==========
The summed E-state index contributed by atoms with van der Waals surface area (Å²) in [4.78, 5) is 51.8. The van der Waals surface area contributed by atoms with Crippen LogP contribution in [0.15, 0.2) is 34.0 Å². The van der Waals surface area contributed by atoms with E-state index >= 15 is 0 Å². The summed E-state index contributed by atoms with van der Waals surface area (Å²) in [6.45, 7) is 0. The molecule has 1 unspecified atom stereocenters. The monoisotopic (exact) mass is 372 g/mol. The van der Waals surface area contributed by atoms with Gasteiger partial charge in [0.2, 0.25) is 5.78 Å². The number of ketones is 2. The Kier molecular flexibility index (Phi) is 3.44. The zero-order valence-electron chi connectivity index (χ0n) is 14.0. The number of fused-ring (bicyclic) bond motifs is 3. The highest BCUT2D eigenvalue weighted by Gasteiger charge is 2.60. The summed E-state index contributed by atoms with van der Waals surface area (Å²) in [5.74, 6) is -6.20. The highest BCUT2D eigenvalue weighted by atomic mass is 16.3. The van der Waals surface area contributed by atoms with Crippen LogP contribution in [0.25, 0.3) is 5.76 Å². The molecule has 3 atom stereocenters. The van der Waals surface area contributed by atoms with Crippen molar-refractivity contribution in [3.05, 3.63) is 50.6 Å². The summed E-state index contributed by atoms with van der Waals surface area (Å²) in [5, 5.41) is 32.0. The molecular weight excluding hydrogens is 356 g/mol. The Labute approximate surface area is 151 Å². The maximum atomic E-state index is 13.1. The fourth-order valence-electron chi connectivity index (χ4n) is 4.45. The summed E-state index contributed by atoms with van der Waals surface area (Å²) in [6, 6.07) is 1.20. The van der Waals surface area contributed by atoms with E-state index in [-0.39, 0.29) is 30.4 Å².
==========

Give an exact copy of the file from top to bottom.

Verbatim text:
The summed E-state index contributed by atoms with van der Waals surface area (Å²) in [4.78, 5) is 51.8. The van der Waals surface area contributed by atoms with Crippen LogP contribution in [0.15, 0.2) is 34.0 Å². The van der Waals surface area contributed by atoms with E-state index >= 15 is 0 Å². The summed E-state index contributed by atoms with van der Waals surface area (Å²) in [6.45, 7) is 0. The molecule has 1 unspecified atom stereocenters. The monoisotopic (exact) mass is 372 g/mol. The van der Waals surface area contributed by atoms with Gasteiger partial charge in [0.2, 0.25) is 5.78 Å². The number of ketones is 2. The Kier molecular flexibility index (Phi) is 3.44. The zero-order valence-electron chi connectivity index (χ0n) is 14.0. The number of fused-ring (bicyclic) bond motifs is 3. The highest BCUT2D eigenvalue weighted by Gasteiger charge is 2.60. The summed E-state index contributed by atoms with van der Waals surface area (Å²) in [5.74, 6) is -6.20. The highest BCUT2D eigenvalue weighted by atomic mass is 16.3. The van der Waals surface area contributed by atoms with Crippen LogP contribution in [0.25, 0.3) is 5.76 Å². The molecule has 3 atom stereocenters. The van der Waals surface area contributed by atoms with Crippen molar-refractivity contribution in [3.05, 3.63) is 50.6 Å². The summed E-state index contributed by atoms with van der Waals surface area (Å²) in [5, 5.41) is 32.0. The molecular weight excluding hydrogens is 356 g/mol. The Labute approximate surface area is 151 Å². The maximum atomic E-state index is 13.1. The fourth-order valence-electron chi connectivity index (χ4n) is 4.45. The summed E-state index contributed by atoms with van der Waals surface area (Å²) in [6, 6.07) is 1.20. The van der Waals surface area contributed by atoms with E-state index in [-0.39, 0.29) is 30.4 Å².